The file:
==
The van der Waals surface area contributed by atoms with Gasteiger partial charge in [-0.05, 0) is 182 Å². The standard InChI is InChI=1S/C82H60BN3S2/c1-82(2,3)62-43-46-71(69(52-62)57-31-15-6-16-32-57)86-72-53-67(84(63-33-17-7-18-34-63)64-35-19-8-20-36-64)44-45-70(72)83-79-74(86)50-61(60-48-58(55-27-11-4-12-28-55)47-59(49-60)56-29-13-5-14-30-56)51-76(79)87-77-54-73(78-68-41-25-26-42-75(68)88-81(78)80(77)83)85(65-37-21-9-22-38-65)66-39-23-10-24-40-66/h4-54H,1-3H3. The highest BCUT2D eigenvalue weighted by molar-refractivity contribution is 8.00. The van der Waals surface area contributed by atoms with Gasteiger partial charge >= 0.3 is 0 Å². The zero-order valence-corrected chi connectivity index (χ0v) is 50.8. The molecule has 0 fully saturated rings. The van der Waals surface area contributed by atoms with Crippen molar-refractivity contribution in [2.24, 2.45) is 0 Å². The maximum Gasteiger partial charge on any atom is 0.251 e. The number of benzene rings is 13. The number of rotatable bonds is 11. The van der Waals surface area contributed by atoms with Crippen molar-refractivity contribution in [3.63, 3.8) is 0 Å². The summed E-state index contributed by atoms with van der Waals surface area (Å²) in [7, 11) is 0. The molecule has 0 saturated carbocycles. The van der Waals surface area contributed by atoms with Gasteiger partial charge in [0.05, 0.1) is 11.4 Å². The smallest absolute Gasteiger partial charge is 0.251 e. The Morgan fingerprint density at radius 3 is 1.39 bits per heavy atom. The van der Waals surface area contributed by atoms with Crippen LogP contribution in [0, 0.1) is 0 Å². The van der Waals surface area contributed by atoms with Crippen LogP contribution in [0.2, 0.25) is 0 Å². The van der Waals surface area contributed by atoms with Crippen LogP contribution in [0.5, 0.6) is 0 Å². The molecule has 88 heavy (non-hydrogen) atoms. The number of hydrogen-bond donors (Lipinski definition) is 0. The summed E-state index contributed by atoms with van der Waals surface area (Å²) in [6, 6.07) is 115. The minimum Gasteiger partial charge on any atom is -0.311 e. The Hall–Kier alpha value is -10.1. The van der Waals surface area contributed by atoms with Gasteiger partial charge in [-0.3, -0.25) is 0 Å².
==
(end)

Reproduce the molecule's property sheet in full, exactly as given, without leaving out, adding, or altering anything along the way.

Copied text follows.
The van der Waals surface area contributed by atoms with Gasteiger partial charge in [-0.05, 0) is 182 Å². The standard InChI is InChI=1S/C82H60BN3S2/c1-82(2,3)62-43-46-71(69(52-62)57-31-15-6-16-32-57)86-72-53-67(84(63-33-17-7-18-34-63)64-35-19-8-20-36-64)44-45-70(72)83-79-74(86)50-61(60-48-58(55-27-11-4-12-28-55)47-59(49-60)56-29-13-5-14-30-56)51-76(79)87-77-54-73(78-68-41-25-26-42-75(68)88-81(78)80(77)83)85(65-37-21-9-22-38-65)66-39-23-10-24-40-66/h4-54H,1-3H3. The highest BCUT2D eigenvalue weighted by molar-refractivity contribution is 8.00. The van der Waals surface area contributed by atoms with Gasteiger partial charge >= 0.3 is 0 Å². The zero-order valence-corrected chi connectivity index (χ0v) is 50.8. The molecule has 0 fully saturated rings. The van der Waals surface area contributed by atoms with Crippen molar-refractivity contribution in [2.24, 2.45) is 0 Å². The maximum Gasteiger partial charge on any atom is 0.251 e. The number of benzene rings is 13. The number of rotatable bonds is 11. The van der Waals surface area contributed by atoms with Crippen molar-refractivity contribution in [3.63, 3.8) is 0 Å². The summed E-state index contributed by atoms with van der Waals surface area (Å²) in [7, 11) is 0. The molecule has 0 saturated carbocycles. The van der Waals surface area contributed by atoms with Gasteiger partial charge in [0.05, 0.1) is 11.4 Å². The smallest absolute Gasteiger partial charge is 0.251 e. The Morgan fingerprint density at radius 3 is 1.39 bits per heavy atom. The van der Waals surface area contributed by atoms with Crippen LogP contribution in [0, 0.1) is 0 Å². The van der Waals surface area contributed by atoms with Crippen LogP contribution in [0.2, 0.25) is 0 Å². The van der Waals surface area contributed by atoms with Crippen LogP contribution in [0.5, 0.6) is 0 Å². The molecule has 88 heavy (non-hydrogen) atoms. The number of hydrogen-bond donors (Lipinski definition) is 0. The summed E-state index contributed by atoms with van der Waals surface area (Å²) in [6, 6.07) is 115. The minimum Gasteiger partial charge on any atom is -0.311 e. The Hall–Kier alpha value is -10.1. The van der Waals surface area contributed by atoms with Gasteiger partial charge in [-0.3, -0.25) is 0 Å².